On Thursday, archivists will present a revamped and expanded version of the exhibit at the Yorba, Calif., library, a $500,000 makeover they say is faithful to fact, balanced and devoid of political judgment.
"What we tried to do is lay out the record and encourage visitors to come in ... and draw their own conclusions," said Susan Cooper, a spokeswoman for the National Archives. Some material has never before been on public display, and it includes interviews with, among others, Watergate burglar G. Gordon Liddy and Nixon special counsel Charles Colson, who went to prison for seven months in 1975 for crimes related to the Watergate.
The exhibit opening marks a milestone for the library, whose tangled history is marked by uneasy relations between Nixon loyalists and the National Archives, which took over the site in 2007 and oversees the presidential library system.
When the library opened in private hands in 1990, Nixon biographer Stephen E. Ambrose wrote that commentary heard on one heavily edited Watergate tape "would almost convince a listener that Nixon never ordered a cover-up or a payment of hush money." The private Richard Nixon Foundation, which ran the site at the time, makes clear on its website the exhibit was "President Nixon's perspective" of the scandal that brought down his presidency.
Nixon White House aide Bruce Herschensohn believes that Nixon's perspective should have remained, saying presidential libraries should be a "shrine."
"I can only come to the conclusion it will probably be a hit piece," he said. "This is the Nixon library. This is his place. He's buried there ... and so is Mrs. Nixon."
He said the library has veered from archival work into politically charged interpretation since going under federal control in 2007
The Watergate scandal began with a burglary at Democratic National Committee headquarters at the Watergate Hotel complex in Washington, which eventually led to evidence of widespread wrongdoing in the Nixon White House and the president's resignation on Aug. 8, 1974.
The Nixon library, built with private money, was for years the only presidential library not part of the National Archives. That was because of a post-Watergate law mandating that Nixon's presidential records remain in the Washington, D.C., area. Lawmakers were afraid he would destroy documents necessary for the Watergate investigation.
The prohibition was eventually lifted by legislation pushed by California Republicans eager to incorporate the Nixon library into the national system.
Since the federal takeover, the foundation serves an advisory role. Last year it filed lengthy objections to the new exhibit, saying it lacked context to explain Nixon's decision-making.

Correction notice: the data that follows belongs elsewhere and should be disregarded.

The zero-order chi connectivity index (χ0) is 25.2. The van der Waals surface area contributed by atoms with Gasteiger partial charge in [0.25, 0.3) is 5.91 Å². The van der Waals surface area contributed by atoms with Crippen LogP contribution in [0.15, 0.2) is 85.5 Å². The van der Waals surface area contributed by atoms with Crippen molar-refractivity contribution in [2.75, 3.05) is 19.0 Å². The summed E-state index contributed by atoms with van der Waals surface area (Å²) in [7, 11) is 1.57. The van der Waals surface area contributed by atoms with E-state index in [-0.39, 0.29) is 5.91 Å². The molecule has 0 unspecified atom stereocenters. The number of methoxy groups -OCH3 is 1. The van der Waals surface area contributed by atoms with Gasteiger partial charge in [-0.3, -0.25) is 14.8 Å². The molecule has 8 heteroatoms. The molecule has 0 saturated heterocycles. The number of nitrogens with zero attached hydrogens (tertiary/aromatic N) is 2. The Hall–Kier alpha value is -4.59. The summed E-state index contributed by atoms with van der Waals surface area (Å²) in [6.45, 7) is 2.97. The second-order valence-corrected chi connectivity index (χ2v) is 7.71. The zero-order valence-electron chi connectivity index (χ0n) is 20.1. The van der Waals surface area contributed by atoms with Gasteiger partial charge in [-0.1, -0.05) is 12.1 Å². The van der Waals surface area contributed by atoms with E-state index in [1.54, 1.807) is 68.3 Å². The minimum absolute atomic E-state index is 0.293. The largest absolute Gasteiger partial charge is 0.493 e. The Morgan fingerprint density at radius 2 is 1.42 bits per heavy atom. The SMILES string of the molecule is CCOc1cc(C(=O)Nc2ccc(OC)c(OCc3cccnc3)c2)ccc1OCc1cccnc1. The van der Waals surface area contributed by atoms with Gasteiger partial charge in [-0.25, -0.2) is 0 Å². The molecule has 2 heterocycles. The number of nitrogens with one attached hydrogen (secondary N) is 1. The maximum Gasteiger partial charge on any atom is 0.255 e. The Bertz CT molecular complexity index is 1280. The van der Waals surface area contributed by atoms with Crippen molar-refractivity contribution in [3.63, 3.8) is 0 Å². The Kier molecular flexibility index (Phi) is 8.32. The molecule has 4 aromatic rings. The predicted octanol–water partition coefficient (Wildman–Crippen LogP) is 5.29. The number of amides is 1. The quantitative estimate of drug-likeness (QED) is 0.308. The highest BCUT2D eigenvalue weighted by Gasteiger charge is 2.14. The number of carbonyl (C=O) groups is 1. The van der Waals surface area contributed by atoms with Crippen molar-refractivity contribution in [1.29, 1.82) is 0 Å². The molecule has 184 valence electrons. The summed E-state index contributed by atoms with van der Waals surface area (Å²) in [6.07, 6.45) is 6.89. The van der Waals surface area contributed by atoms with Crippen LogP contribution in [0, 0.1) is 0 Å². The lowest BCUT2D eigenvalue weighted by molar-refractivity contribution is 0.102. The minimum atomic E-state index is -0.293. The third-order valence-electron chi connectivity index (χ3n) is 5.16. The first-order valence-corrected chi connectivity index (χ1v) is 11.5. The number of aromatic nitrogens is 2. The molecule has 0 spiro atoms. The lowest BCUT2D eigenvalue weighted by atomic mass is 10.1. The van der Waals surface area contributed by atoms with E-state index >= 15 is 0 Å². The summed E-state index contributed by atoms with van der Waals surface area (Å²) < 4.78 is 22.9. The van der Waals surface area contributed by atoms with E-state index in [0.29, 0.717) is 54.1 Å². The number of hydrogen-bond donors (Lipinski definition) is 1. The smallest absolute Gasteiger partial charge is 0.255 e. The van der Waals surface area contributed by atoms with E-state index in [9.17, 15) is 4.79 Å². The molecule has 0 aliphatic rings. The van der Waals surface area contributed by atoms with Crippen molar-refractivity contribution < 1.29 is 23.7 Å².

Dismantled several years ago, the library's original Watergate exhibit was the largest of any at the site at the time, and the foundation stresses that no one found a factual error in its text or exhibits. Visitors followed documents, text and photographs arrayed along a long, darkened hallway.
Critics said it all amounted to a whitewash. "The presentation makes the best possible case for Nixon, mainly in Nixon's own words, and is entirely self-serving," Ambrose, the historian, wrote in a Los Angeles Times column.
Presidential libraries often tend toward veneration, but there is no other president forced from office during his term. At President Bill Clinton's library, opened in 2004, visitors pass along hardwood floors through an open-air exhibit, and a timeline in the center marks Clinton's time in office. An alcove exhibit off the timeline addresses the former president's impeachment and acquittal over the Monica Lewinsky affair.
The Archives' holdings from the Nixon presidency included more than 40 million pages of records, 4,000 hours of tape, 350,000 photographs and 2.2 million feet of film. A precondition for the exchange was that the Watergate exhibit be revised.
At one point, the American Library Association and 16 historians asked Congress to suspend the transfer of Nixon records for fear the library could limit public access to the materials and jeopardize their preservation.
Steve Frank, who worked on Nixon's 1968 presidential campaign in California, looks fondly on Nixon's presidency but welcomes a new, fuller treatment of Watergate at the library.
"I thought it was improper for them not to provide the whole substance of Watergate" in the original exhibit, said Frank, a conservative activist. "When you try to hide the facts, it makes it look worse than it is."